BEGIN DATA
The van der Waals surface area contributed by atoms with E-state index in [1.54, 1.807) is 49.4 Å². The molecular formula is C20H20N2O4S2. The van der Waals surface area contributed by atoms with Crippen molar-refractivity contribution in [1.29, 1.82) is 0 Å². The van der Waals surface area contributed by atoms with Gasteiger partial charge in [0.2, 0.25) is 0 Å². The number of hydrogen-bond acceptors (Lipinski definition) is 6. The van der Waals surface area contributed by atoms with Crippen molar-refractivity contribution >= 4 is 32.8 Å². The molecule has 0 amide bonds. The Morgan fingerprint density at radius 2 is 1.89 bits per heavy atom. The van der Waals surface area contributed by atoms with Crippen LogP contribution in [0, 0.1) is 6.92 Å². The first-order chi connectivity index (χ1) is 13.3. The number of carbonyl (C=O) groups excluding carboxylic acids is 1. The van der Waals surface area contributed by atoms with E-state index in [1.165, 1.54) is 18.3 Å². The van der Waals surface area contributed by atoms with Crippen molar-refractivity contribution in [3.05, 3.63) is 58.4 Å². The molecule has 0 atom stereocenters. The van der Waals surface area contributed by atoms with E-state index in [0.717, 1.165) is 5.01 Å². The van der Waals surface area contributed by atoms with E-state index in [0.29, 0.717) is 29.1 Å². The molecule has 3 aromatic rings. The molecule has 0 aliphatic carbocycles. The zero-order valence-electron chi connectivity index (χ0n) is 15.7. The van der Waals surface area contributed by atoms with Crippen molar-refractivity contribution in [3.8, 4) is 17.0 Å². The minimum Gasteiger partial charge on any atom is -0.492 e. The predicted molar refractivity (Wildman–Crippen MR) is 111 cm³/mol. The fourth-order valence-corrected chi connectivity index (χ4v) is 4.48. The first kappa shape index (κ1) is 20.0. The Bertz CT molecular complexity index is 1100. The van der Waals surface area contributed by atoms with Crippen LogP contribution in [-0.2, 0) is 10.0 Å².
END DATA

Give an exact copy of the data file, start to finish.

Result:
The van der Waals surface area contributed by atoms with E-state index in [1.54, 1.807) is 49.4 Å². The molecular formula is C20H20N2O4S2. The van der Waals surface area contributed by atoms with Crippen molar-refractivity contribution in [1.29, 1.82) is 0 Å². The van der Waals surface area contributed by atoms with Gasteiger partial charge in [0.2, 0.25) is 0 Å². The number of hydrogen-bond acceptors (Lipinski definition) is 6. The van der Waals surface area contributed by atoms with Crippen molar-refractivity contribution >= 4 is 32.8 Å². The molecule has 0 amide bonds. The Morgan fingerprint density at radius 2 is 1.89 bits per heavy atom. The van der Waals surface area contributed by atoms with Crippen LogP contribution in [0, 0.1) is 6.92 Å². The first-order chi connectivity index (χ1) is 13.3. The number of carbonyl (C=O) groups excluding carboxylic acids is 1. The van der Waals surface area contributed by atoms with E-state index in [1.165, 1.54) is 18.3 Å². The van der Waals surface area contributed by atoms with Crippen molar-refractivity contribution in [3.05, 3.63) is 58.4 Å². The molecule has 0 atom stereocenters. The van der Waals surface area contributed by atoms with E-state index in [0.717, 1.165) is 5.01 Å². The van der Waals surface area contributed by atoms with E-state index in [0.29, 0.717) is 29.1 Å². The molecule has 3 aromatic rings. The molecule has 0 aliphatic carbocycles. The zero-order valence-electron chi connectivity index (χ0n) is 15.7. The van der Waals surface area contributed by atoms with Crippen molar-refractivity contribution in [3.8, 4) is 17.0 Å². The minimum Gasteiger partial charge on any atom is -0.492 e. The predicted molar refractivity (Wildman–Crippen MR) is 111 cm³/mol. The fourth-order valence-corrected chi connectivity index (χ4v) is 4.48. The first kappa shape index (κ1) is 20.0. The Bertz CT molecular complexity index is 1100. The van der Waals surface area contributed by atoms with Crippen LogP contribution in [-0.2, 0) is 10.0 Å².